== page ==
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Republicans Chide Democrats for ‘Skipping’ Fancy Farm Picnic Due To COVID-19

Politicians warmed up their insults and stump speeches at the Graves County Republican Breakfast ahead of the annual Fancy Farm picnic Saturday morning, criticizing Democrats for skipping the event due to the coronavirus pandemic.

But two notable Republicans will be absent as well—U.S. Sens. Mitch McConnell and Rand Paul—who said they had to remain in Washington D.C. to participate innegotiations over the federal infrastructure bill.

Both McConnell and Paul sent in video recorded speeches to the GOP breakfast. McConnell noted how there are far more Republicans attending the Fancy Farm picnic than there were when he first ran for Senate in 1984.

“We’ve come a long way,” McConnell said. “Now back up in Louisville, they’re sort of blowing it off these days because the Democrats don’t want to come down here.”

Democratic Gov. Andy Beshear and Lt. Gov. Jacqueline Coleman declined their invitations to Fancy Farm this year because the coronavirus delta variant issurging across the stateand nation.

McConnell joked that Beshear and Coleman were “too afraid to pay the Biden gas prices to get out here and take their lumps.”

“Fancy Farm of course needs to continue, even if the Democrats won’t show up,” McConnell said.

Typically, the Fancy Farm picnic is the beginning of the Fall campaign season in Kentucky, though there are no statewide elections  this year.

Since its inception in the late 19thCentury, the event has evolved from traditional stump speaking to a comedic roast, where politicians sling insults at each other and a rowdy crowd alternates between cheering and booing the speakers.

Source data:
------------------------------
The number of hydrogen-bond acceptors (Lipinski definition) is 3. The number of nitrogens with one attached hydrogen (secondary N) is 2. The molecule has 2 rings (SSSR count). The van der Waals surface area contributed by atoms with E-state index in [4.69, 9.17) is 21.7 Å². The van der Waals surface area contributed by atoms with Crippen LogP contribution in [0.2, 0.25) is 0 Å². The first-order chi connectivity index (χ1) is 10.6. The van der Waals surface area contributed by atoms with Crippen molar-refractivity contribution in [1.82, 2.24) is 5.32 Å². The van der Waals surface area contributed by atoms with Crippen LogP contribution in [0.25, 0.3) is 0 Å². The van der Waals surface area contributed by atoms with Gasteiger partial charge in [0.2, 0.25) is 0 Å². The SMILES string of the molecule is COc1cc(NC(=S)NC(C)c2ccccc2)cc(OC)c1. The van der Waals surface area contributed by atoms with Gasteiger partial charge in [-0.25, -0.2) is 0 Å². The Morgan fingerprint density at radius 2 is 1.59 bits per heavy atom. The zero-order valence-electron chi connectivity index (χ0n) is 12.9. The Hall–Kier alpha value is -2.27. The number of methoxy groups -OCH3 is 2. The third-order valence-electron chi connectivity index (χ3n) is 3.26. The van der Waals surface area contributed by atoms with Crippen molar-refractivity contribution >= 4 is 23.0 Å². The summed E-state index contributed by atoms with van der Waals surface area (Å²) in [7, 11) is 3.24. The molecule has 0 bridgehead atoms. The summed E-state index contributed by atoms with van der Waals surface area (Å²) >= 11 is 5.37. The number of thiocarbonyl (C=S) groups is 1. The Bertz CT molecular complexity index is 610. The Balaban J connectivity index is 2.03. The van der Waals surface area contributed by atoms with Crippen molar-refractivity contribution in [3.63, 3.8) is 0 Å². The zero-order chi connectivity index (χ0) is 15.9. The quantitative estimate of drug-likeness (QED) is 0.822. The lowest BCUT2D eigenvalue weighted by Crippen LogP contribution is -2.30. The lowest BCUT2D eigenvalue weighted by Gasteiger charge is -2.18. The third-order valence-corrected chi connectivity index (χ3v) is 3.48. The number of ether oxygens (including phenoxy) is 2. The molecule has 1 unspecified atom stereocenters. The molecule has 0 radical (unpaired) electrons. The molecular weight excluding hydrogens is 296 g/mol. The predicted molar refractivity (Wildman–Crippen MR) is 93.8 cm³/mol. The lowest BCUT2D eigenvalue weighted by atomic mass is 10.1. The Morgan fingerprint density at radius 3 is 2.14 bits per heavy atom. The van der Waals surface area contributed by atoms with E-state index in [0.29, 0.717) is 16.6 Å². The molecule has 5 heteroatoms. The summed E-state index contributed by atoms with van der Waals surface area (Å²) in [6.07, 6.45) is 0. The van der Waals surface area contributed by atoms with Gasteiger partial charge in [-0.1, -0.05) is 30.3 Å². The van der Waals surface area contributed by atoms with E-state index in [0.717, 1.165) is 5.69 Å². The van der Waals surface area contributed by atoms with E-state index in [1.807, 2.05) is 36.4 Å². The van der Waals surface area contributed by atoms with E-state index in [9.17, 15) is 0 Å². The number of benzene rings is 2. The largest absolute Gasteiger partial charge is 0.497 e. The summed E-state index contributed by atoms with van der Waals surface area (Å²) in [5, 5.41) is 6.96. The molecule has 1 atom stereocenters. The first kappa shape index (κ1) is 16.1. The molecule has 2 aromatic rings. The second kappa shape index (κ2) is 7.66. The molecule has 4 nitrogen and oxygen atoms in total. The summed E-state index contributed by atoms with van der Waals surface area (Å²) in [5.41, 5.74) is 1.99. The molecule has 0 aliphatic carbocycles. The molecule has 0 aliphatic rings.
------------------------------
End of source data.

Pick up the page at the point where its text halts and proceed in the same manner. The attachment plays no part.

Fancy Farm itself is a tiny town—population about 500—situated in far western Kentucky, which has transformed from a Democratic stronghold into a reliably Republican district over the last 20 years or so.

U.S. Rep. James Comer, who has represented the western Kentucky district since 2017, celebrated the transition.

“Our country needs a strong two-party system, and we have that in west Kentucky: We have the Republican party, and we have the Independents,” Comer said.

Comer is the ranking member on the U.S House Oversight committee and said he has “one goal in politics: to fire Nancy Pelosi.”

He said Republicans haven’t done well with suburban women voters in recent elections, but predicted the party would win them back by focusing on issues like critical race theory, COVID-19 disrupting schools and law enforcement.

“If you’re a criminal, are you going to rob people in Graves County or are you going to rob people in the city?” Comer asked.

“If they know anything about Graves County or Monroe County [where Comer is from], they’re not going to go knocking on anybody’s door, because we all believe in the Second Amendment. And it’s not going to end well for these criminals in the rural areas.”

Ryland Barton is the Managing Editor for Collaboratives for Kentucky Public Radio, a group of public radio stations including WKMS, WFPL in Louisville, WEKU in Richmond and WKYU in Bowling Green. A native of Lexington, Ryland most recently served as the Capitol Reporter for Kentucky Public Radio. He has covered politics and state government for NPR member stations KWBU in Waco and KUT in Austin.
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